Loan modifications and principal reductions fail to prevent future delinquency
In early 2010, i predicted the moral trepidation about strategic default would largely be gone from the American psyche. People are beginning to look at their homes as their other investments, and when the numbers favor waling away, they do so. People are opting to get out of the rat trap of working to service a bottomless pit of debt.
As underwater borrowers strategically default, lenders are trying different methods for holding back the rising tide. Loan modifications have postponed some foreclosures, and principal reductions might postpone a few more. The value in doing a few principal reductions goes beyond the money spent. It makes for a fantastic carrot lenders can dangle in front of distressed borrowers. Lenders benefit if the herd makes a few more payments based on false hope — whether that false hope be imminent appreciation or potential debt relief, lenders don’t care. They just want a few more payments.
The article you are about to read touts the success of principal reductions and attempts to persuade the reader principal reductions are a viable alternative. In reality, principal reductions do little to sustain home ownership. The only real benefit is that banks may get a few additional, albeit reduced payments from some borrowers.
By RUTH SIMON And NICK TIMIRAOS — March 28, 2011
U.S. banks are resisting efforts by state attorneys general to force them to cut the amounts owed by some borrowers facing foreclosure. Yet mortgage companies already have reduced home-loan balances for more than 100,000 borrowers.
In for a penny, in for a pound? Who cares if they tried some principal reductions? They tried some, found out it didn’t help, so now they don’t want to do more of them.
How much larger the number will grow is likely to be at the center of negotiations this week aimed at reaching a settlement to the nationwide investigation of mortgage-servicing practices.
Officials from Bank of America Corp., J.P. Morgan Chase & Co., Wells Fargo & Co., Citigroup Inc. and Ally Financial Inc.’s GMAC unit have been summoned to Washington for a Wednesday meeting with state attorneys general and at least three U.S. agencies, according to people familiar with the situation.
It will be the first faceoff since the five companies, the largest home-loan servicers in the U.S., got a 27-page “term sheet” earlier this month from state attorneys general that would require the servicers to consider more borrowers for principal write-downs.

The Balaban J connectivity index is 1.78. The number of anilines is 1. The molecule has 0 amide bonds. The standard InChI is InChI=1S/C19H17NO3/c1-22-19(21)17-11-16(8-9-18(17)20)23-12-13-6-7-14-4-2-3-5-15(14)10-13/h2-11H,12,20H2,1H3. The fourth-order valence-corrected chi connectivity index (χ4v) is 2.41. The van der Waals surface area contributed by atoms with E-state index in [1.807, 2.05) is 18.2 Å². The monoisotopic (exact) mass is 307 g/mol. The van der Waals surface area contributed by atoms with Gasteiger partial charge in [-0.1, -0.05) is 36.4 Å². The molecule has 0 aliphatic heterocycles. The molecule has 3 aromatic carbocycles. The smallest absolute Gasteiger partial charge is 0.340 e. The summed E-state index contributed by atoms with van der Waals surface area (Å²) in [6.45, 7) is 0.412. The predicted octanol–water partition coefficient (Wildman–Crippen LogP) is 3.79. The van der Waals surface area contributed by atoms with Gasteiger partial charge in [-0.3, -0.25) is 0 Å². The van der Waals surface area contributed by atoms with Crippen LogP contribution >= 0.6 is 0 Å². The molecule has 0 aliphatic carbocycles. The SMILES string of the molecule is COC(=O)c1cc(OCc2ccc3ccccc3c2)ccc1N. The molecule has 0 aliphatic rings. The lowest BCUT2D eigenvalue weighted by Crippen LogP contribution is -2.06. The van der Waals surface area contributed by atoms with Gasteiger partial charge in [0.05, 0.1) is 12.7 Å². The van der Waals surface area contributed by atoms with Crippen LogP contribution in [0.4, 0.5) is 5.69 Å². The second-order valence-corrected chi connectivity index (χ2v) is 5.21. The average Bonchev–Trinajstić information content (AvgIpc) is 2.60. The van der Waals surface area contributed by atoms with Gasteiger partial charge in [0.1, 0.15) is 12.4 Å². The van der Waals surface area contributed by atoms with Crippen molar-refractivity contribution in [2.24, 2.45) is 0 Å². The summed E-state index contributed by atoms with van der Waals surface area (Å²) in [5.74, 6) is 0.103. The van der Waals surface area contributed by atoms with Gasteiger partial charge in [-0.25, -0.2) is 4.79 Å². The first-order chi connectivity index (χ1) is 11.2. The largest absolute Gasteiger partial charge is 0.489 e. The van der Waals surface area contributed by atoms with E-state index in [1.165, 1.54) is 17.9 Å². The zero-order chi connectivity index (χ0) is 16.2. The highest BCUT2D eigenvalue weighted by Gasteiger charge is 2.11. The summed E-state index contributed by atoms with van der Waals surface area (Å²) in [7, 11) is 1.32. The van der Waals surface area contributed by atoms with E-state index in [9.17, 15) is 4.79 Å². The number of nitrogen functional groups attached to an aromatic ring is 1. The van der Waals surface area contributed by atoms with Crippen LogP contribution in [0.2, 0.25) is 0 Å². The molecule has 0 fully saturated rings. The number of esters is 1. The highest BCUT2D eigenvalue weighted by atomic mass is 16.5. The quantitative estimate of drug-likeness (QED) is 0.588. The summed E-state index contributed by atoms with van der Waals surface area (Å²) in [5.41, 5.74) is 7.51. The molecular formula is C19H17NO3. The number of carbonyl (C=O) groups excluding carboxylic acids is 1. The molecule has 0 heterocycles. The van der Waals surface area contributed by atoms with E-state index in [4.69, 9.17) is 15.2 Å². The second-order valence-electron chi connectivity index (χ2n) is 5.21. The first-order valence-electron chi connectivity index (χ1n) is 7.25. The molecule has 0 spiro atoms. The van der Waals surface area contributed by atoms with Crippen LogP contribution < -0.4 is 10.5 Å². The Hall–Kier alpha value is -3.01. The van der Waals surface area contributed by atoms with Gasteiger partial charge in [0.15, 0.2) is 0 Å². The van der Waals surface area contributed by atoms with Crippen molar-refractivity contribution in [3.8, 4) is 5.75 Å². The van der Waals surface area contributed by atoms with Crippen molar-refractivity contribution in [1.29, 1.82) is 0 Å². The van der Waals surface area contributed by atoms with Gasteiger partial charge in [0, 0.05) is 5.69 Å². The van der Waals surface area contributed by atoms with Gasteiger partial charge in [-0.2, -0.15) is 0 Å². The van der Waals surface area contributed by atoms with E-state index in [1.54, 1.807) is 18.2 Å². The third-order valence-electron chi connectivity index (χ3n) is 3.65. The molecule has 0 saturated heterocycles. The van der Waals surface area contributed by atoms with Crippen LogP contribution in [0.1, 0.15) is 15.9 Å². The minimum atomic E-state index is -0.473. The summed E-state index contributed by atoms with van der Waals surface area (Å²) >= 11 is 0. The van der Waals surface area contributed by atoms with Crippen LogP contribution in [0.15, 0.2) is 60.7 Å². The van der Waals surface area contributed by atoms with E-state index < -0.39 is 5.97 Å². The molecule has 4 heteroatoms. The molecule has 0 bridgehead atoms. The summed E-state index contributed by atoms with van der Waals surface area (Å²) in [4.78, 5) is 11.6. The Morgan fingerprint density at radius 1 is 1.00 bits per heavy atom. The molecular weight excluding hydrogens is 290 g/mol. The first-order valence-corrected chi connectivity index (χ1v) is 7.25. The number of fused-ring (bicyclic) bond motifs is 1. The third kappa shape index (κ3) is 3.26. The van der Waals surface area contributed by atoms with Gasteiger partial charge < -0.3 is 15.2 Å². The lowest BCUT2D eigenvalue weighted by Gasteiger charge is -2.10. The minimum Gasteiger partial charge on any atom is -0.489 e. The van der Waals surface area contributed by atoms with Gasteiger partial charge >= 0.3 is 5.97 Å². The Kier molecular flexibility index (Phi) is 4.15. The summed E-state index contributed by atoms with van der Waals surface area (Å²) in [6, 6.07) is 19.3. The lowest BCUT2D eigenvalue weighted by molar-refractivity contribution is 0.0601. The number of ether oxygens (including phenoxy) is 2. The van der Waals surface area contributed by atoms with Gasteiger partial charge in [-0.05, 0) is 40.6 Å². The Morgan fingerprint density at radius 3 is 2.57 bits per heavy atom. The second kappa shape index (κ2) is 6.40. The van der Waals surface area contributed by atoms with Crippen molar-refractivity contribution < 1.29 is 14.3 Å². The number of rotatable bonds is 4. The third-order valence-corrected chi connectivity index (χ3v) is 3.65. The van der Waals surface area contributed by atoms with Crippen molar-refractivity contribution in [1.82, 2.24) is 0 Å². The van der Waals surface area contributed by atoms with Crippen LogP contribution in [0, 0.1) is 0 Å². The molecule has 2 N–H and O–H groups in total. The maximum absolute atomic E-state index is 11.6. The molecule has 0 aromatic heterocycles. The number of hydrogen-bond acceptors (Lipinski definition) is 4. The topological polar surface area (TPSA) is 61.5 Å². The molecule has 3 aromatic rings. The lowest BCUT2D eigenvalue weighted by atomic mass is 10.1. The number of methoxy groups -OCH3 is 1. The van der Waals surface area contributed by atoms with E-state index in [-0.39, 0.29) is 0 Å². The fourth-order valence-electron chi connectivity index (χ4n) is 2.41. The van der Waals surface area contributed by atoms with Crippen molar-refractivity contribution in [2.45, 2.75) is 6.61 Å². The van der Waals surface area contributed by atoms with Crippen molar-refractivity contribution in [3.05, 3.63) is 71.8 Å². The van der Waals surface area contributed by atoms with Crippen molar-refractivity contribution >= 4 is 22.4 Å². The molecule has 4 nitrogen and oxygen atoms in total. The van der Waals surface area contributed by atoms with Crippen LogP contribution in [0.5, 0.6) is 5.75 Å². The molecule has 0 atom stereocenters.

What does it mean to “consider” someone for a principal write down? Won’t the banks “consider” each borrower for principal reduction, say no, then foreclose on them? Are the AGs suggesting a specific change to lender guidelines?
In addition, some of the financial penalties resulting from any settlement are “very likely” to be used for reductions in loan balances for certain borrowers, said Iowa Attorney General Tom Miller, who is spearheading the 50-state investigation.
Statements like his merely feed into the false hope of distressed borrowers everywhere. Principal reductions will only occur on the mortgages deepest under water in a belated attempt to keep the hopeless paying a little longer.
Even among state officials, there are disagreements as to whether shrinking loan balances is a good idea.
There’s debate about the idea of principal reductions because it’s a really bad idea. Foreclosure is a superior form of principal reduction.
The “term sheet’s principal reduction proposals may actually foster an unintended ‘moral hazard’ that rewards those who simply choose not to pay their mortgage,” the Florida, South Carolina, Texas and Virginia attorney generals wrote in a March 22 letter to Mr. Miller.
At least of few of these guys get the implications of their pandering.
The chief executives of Bank of America and Wells Fargo have questioned the fairness of writing down loans, while claiming the costs could be enormous if widespread principal reductions are triggered by a settlement.
Speculation that “we want everybody ‘underwater’ to receive a principal reduction is not true,” Mr. Miller said in an interview, though lopping off thousands of dollars from what a borrower owes on a mortgage “has been underutilized as a tool.” An underwater borrower is one who owes more on a property than it is worth.
They may not want everyone to get a principal reduction, but they do want to create the false impression that everyone might get one. Principal reduction has not been underutilized as a tool to cure mortgage default. It doesn’t work. Chainsaws are underutilized tools in operating rooms, and I hope it stays that way.
This month’s proposal by state attorneys general would require banks to reduce loan balances for some borrowers if a modification that includes a principal reduction would provide a better long-term return than foreclosure or a loan modification that simply cuts the borrower’s interest rate or extends the loan’s life.
Based on the statistics, there is little or no difference in redefault rates between those who received principal reduction and those who only obtained a modification. How could anyone establish that principal reductions are better when the data clearly shows they aren’t?
Loan balances would be trimmed over a three-year period, but only if borrowers made steady payments.
Bailouts and false hopes. String people along for three more years and pray the market has moved higher. It merely delays the inevitable.
Some loan servicers under investigation by state and federal officials already are slicing loan balances on a very narrow basis. In 2009 and 2010, Wells Fargo forgave a total of $3.8 billion in principal—or an average of $51,000 per loan—for roughly 73,000 borrowers whose mortgages are owned by the San Francisco bank.